One of the greatest distinctions an author can have is to be considered one of the greatest in a specific genre in literature. Being considered a romance writer is a challenging position especially in the contemporary romantic literature where stories, settings and plots have become cliché and should be overcome with groundbreaking and conformity-defying stories of love, passion and relationships. Of special merit are the classical romance writers because of their courage to break through boundaries of the social norms of their times in the plots of their love stories and romance works. Here are the five classic romance writers I have deemed to make the cut as the best in the field of classic romance.

Jane Austen (1775-1817)

Although readers and critics alike would find it hard to include Jane Austen as a romance author even because of her strong criticism of social class, particularly the British landed gentry or the wealthy landowners. Nevertheless, she has penned some of the best romantic fiction novels of the English literature, which include Pride and Prejudice (1813), Sense and Sensibility (1811) and Persuasion (1818). Unlike her contemporaries and other writers of her time, Austen’s novels challenged the norms of sentimental novels by combining love with societal elements, showing a great deal of emphasis and critique on her time’s social norms and strengthening of the female characters.

Charlotte Brontë (1816-1855)

Charlotte Brontë, the eldest of the Brontë sisters, is widely credited for the innovation of introducing her gothic melodrama in romantic fiction literature; Charlotte Brontë was a gifted writer who took romance to a whole new level with her all-time classic: Jane Eyre (1847). The novel tells the story of an orphan governess who makes the mistake of falling in love with her employer. The novel craftily interweaves themes of social class, religion, love and the early beginnings of feminism.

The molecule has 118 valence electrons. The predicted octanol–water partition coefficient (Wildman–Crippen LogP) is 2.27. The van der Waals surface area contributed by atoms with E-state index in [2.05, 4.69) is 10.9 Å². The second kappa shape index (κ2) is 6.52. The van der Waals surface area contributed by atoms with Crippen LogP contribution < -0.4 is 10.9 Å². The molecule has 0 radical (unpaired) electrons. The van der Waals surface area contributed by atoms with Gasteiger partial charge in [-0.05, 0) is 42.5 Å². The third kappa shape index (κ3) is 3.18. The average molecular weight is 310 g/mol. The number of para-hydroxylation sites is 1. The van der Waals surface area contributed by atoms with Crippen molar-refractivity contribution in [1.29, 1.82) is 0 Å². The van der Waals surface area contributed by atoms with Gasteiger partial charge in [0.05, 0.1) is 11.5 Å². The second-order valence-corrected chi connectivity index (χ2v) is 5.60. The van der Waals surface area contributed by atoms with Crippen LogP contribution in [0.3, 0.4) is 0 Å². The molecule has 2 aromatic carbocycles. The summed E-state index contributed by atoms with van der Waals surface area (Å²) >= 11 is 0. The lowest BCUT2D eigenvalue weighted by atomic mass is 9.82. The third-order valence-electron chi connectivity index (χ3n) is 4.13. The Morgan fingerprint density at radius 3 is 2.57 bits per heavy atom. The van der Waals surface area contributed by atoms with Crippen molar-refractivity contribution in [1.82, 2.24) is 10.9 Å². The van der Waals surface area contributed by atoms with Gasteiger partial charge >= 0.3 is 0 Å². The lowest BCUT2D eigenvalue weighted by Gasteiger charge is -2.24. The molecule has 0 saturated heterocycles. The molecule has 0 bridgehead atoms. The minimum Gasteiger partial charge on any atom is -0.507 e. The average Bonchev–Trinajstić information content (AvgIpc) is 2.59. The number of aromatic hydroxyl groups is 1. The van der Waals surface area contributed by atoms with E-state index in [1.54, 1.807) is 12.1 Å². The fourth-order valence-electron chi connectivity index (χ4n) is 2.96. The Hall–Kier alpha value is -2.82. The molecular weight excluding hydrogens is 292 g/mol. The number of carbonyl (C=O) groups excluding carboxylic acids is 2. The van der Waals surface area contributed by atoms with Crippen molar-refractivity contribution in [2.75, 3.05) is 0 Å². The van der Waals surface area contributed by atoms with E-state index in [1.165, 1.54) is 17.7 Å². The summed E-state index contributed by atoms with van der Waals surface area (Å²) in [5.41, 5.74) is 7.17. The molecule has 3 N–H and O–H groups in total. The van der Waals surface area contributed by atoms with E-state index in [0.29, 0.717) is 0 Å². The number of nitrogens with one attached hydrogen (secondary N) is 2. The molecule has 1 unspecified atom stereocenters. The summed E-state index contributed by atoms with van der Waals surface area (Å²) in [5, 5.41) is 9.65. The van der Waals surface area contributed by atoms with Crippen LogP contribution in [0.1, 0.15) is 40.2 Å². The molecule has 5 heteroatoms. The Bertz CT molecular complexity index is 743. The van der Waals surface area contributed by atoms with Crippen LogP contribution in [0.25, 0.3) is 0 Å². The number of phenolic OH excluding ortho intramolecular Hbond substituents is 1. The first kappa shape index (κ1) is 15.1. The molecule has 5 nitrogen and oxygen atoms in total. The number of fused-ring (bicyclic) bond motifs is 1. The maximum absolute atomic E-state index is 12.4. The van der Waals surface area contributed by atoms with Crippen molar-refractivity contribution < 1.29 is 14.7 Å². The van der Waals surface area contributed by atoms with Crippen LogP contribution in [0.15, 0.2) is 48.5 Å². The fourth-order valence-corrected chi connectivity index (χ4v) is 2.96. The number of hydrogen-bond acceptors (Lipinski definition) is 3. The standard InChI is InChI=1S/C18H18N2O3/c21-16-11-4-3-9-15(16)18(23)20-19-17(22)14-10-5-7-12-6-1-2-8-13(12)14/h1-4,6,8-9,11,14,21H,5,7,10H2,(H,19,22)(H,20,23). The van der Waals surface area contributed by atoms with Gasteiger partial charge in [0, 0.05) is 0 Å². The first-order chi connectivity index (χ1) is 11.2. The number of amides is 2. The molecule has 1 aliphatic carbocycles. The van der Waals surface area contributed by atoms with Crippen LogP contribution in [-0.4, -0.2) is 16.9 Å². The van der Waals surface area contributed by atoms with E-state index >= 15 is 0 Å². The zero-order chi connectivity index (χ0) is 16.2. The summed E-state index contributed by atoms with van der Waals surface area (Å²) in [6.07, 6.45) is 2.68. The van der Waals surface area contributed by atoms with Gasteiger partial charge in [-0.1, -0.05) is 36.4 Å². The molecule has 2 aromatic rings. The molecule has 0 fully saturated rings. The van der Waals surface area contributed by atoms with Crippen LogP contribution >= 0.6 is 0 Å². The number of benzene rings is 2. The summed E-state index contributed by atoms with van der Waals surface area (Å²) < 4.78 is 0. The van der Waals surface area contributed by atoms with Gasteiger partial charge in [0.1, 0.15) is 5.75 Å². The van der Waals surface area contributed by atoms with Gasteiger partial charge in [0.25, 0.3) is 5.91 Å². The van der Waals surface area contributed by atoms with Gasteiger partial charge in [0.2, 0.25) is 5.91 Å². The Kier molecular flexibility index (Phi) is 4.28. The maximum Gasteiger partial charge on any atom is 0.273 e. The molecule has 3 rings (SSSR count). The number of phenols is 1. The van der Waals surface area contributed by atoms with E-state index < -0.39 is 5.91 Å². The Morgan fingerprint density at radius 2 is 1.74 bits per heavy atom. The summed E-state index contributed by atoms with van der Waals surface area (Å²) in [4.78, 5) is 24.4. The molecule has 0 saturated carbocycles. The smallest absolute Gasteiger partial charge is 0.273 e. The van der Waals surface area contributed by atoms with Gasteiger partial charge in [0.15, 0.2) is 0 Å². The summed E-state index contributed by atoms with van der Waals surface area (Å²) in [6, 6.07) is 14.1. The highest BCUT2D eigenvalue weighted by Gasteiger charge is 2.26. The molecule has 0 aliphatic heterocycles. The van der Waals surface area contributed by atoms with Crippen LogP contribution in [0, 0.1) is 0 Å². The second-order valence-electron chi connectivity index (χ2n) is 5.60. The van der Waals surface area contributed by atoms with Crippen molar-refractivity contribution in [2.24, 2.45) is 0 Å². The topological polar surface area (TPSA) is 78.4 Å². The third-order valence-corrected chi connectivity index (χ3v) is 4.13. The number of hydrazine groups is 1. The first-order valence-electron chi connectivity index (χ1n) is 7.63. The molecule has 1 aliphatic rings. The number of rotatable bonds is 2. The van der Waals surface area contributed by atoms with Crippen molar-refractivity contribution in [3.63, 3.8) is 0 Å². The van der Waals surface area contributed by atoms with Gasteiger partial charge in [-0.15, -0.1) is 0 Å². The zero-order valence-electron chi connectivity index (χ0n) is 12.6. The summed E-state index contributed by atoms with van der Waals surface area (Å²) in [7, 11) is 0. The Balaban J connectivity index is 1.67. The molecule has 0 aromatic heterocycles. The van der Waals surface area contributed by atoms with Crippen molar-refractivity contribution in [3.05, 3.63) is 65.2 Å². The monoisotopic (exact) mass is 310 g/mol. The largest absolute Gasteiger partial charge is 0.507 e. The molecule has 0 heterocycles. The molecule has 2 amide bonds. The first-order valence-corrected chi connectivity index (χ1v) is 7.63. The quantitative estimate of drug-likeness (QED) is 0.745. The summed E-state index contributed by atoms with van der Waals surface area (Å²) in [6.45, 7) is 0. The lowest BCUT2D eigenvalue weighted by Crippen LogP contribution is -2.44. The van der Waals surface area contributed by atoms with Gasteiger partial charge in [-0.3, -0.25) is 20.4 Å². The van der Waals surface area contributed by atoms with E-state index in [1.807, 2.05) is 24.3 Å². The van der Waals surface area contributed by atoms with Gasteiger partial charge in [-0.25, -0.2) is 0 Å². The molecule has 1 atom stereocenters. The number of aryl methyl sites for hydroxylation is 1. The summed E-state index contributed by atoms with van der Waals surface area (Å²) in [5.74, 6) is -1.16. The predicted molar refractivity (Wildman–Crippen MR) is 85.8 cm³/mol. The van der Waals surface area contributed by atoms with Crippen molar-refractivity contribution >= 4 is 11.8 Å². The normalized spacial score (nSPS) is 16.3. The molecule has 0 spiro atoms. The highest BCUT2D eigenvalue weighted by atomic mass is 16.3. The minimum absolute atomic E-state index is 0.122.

Anne Brontë (1820-1849)

The youngest of the Brontë sisters, Anne is not to be outdone when it comes to romantic fiction. Her debut novel Agnes Grey (1847) tackles the same issues as her older sister’s Jane Eyre regarding the uncertain position of being a governess for her rich landowner employers. Other themes discussed in this novel include oppression, empathy and social isolation.

Emily Brontë (1818-1848)

Emily Brontë is considered by readers to be perhaps the best writer of the Brontë sisters when she wrote the literary masterpiece, Wuthering Heights (1847). The book particularly challenged the Victorian norms in the 19th century about social class, gender, religion and morality. Although it was widely criticized at her time due to its portrayal of unhinged characters and cruelty, and open challenge to Victorian norms, it eventually gained acceptability and went onto become one of the most widely read and beloved love stories of all time.

William Shakespeare (1564-1616)

Shakespeare is undoubtedly considered as one of the best multi-genre writers of all time. In the romance genre, he is known for his romance plays A Midsummer Night’s Dream (1595), Merchant of Venice (1596), and Romeo and Juliet (1595), with last of the list perhaps the most well-known. Although notorious for injecting tragedy in most of his plays and poetry, his literary skill is so extraordinary that Romeo and Juliet became a byword for romance.

There may still be a lot of classic romance writers I failed to include in the list. Again, I am basing the list on the cultural and societal impact of the literary pieces these authors have written, as well as the content of the love or romance in these works. Nevertheless, most of us can agree that these classic literary works of romance will be here to stay for quite a long while and will not lose their appeal to the hearts of modern readers. For those young readers or millennials for that matter, I urge you to read these literary works and revitalize your intellectual side with these timeless classic romance pieces.

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